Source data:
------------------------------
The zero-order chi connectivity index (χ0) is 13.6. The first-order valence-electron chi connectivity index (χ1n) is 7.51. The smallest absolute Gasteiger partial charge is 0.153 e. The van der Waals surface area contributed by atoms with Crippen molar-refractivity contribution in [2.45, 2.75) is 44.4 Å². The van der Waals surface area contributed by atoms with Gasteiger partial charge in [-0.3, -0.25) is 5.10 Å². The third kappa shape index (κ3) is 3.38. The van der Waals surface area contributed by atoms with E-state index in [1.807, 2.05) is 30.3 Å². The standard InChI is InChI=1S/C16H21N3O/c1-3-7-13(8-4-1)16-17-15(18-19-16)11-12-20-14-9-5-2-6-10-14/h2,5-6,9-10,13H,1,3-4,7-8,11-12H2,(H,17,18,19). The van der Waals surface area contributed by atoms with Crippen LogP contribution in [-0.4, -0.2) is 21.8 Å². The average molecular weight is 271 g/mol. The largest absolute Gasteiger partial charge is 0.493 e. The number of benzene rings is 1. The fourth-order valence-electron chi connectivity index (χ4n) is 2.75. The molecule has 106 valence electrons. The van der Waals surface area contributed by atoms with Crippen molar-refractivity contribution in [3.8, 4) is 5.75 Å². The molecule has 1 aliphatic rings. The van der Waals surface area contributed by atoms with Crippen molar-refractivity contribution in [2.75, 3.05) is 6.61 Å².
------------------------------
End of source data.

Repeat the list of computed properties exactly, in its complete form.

The zero-order chi connectivity index (χ0) is 13.6. The first-order valence-electron chi connectivity index (χ1n) is 7.51. The smallest absolute Gasteiger partial charge is 0.153 e. The van der Waals surface area contributed by atoms with Crippen molar-refractivity contribution in [2.45, 2.75) is 44.4 Å². The van der Waals surface area contributed by atoms with Gasteiger partial charge in [-0.3, -0.25) is 5.10 Å². The third kappa shape index (κ3) is 3.38. The van der Waals surface area contributed by atoms with E-state index in [1.807, 2.05) is 30.3 Å². The standard InChI is InChI=1S/C16H21N3O/c1-3-7-13(8-4-1)16-17-15(18-19-16)11-12-20-14-9-5-2-6-10-14/h2,5-6,9-10,13H,1,3-4,7-8,11-12H2,(H,17,18,19). The van der Waals surface area contributed by atoms with Crippen LogP contribution in [-0.4, -0.2) is 21.8 Å². The average molecular weight is 271 g/mol. The largest absolute Gasteiger partial charge is 0.493 e. The number of benzene rings is 1. The fourth-order valence-electron chi connectivity index (χ4n) is 2.75. The molecule has 106 valence electrons. The van der Waals surface area contributed by atoms with Crippen molar-refractivity contribution in [3.8, 4) is 5.75 Å². The molecule has 1 aliphatic rings. The van der Waals surface area contributed by atoms with Crippen molar-refractivity contribution in [2.75, 3.05) is 6.61 Å².